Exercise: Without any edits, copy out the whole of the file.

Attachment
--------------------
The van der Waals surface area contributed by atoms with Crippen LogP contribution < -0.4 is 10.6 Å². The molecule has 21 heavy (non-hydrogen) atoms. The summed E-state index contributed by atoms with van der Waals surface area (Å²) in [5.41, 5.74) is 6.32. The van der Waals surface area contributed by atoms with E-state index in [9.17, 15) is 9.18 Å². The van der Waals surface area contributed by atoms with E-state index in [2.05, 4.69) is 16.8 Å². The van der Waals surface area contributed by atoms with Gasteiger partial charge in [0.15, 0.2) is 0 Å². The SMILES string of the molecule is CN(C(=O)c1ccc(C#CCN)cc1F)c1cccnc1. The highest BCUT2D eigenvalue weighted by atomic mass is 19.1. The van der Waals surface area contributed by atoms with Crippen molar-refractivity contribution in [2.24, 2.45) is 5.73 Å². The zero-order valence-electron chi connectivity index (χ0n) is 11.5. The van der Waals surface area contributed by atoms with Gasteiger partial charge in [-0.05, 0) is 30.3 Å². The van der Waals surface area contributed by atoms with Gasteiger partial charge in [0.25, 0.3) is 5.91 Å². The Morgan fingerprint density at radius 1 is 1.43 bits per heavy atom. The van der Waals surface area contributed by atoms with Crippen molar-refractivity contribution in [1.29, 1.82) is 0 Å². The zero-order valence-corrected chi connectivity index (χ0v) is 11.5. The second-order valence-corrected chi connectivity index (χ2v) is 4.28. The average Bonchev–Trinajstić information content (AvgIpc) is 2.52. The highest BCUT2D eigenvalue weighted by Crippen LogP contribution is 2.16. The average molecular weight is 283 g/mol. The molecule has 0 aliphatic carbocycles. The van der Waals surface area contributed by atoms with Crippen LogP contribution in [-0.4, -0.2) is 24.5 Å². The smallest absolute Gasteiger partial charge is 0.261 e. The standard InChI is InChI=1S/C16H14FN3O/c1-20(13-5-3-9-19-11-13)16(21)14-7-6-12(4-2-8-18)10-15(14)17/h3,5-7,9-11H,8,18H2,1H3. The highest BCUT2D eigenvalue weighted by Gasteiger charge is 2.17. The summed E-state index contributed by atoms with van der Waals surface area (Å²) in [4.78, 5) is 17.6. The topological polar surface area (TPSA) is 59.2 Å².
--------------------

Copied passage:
The van der Waals surface area contributed by atoms with Crippen LogP contribution < -0.4 is 10.6 Å². The molecule has 21 heavy (non-hydrogen) atoms. The summed E-state index contributed by atoms with van der Waals surface area (Å²) in [5.41, 5.74) is 6.32. The van der Waals surface area contributed by atoms with E-state index in [9.17, 15) is 9.18 Å². The van der Waals surface area contributed by atoms with E-state index in [2.05, 4.69) is 16.8 Å². The van der Waals surface area contributed by atoms with Gasteiger partial charge in [0.15, 0.2) is 0 Å². The SMILES string of the molecule is CN(C(=O)c1ccc(C#CCN)cc1F)c1cccnc1. The highest BCUT2D eigenvalue weighted by atomic mass is 19.1. The van der Waals surface area contributed by atoms with Crippen molar-refractivity contribution in [2.24, 2.45) is 5.73 Å². The zero-order valence-electron chi connectivity index (χ0n) is 11.5. The van der Waals surface area contributed by atoms with Gasteiger partial charge in [-0.05, 0) is 30.3 Å². The van der Waals surface area contributed by atoms with Gasteiger partial charge in [0.25, 0.3) is 5.91 Å². The Morgan fingerprint density at radius 1 is 1.43 bits per heavy atom. The van der Waals surface area contributed by atoms with Crippen molar-refractivity contribution in [1.29, 1.82) is 0 Å². The zero-order valence-corrected chi connectivity index (χ0v) is 11.5. The second-order valence-corrected chi connectivity index (χ2v) is 4.28. The average Bonchev–Trinajstić information content (AvgIpc) is 2.52. The highest BCUT2D eigenvalue weighted by Crippen LogP contribution is 2.16. The average molecular weight is 283 g/mol. The molecule has 0 aliphatic carbocycles. The van der Waals surface area contributed by atoms with Crippen LogP contribution in [-0.4, -0.2) is 24.5 Å². The smallest absolute Gasteiger partial charge is 0.261 e. The standard InChI is InChI=1S/C16H14FN3O/c1-20(13-5-3-9-19-11-13)16(21)14-7-6-12(4-2-8-18)10-15(14)17/h3,5-7,9-11H,8,18H2,1H3. The highest BCUT2D eigenvalue weighted by Gasteiger charge is 2.17. The summed E-state index contributed by atoms with van der Waals surface area (Å²) in [4.78, 5) is 17.6. The topological polar surface area (TPSA) is 59.2 Å².